Essentially, by insisting on “transgender” the community is, for no good reason , creating a point of division. A shibboleth test if you will, that shows who’s “in” and who’s “out.” Basically we’re risking alienating allies and members of our own community and for what? Toh-may-toh?

    There is so much worse that needs to be addressed. We are still being harassed, persecuted, insulted, kept from jobs, thrown out of homes, bullied, beaten, raped, and killed in extraordinary numbers. Do we really have time to piss off people on the basis of fake semantics?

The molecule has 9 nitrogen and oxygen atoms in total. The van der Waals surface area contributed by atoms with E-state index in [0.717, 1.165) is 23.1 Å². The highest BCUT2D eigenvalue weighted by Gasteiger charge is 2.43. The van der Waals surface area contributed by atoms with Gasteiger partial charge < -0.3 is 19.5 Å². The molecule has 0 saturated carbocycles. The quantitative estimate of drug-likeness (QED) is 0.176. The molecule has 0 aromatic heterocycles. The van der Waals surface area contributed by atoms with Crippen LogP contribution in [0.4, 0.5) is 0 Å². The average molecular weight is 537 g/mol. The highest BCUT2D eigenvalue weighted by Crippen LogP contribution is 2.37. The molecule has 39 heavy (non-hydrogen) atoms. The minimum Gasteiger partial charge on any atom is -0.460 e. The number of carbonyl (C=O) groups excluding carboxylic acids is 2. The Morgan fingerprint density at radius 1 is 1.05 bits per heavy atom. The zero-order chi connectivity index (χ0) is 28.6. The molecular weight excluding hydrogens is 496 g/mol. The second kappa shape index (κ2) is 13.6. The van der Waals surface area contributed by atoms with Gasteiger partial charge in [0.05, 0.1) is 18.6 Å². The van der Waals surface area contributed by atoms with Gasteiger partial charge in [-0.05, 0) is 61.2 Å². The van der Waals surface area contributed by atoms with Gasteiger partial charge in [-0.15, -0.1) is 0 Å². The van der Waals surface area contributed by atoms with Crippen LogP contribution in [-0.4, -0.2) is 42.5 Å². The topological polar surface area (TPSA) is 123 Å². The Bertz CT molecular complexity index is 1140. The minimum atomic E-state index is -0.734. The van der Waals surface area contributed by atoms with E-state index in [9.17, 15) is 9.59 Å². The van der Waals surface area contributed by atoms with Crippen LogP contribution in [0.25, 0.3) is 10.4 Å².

2. Thank you for the comment Nicola, I will be more than happy to post a counter argument if you’d like to write one.

    Discussion is the key for any subject and Ill always approve and encourage genuine comments like these

    • Dear Antony,

      Sorry for the delay. For some reason I didn’t get the notification that you had replied (and was really busy). I’d be happy to write a counter argument! As you say, good dialogue is a really important thing!

      Contacting me via email will probably get the fastest response.

      Thank you,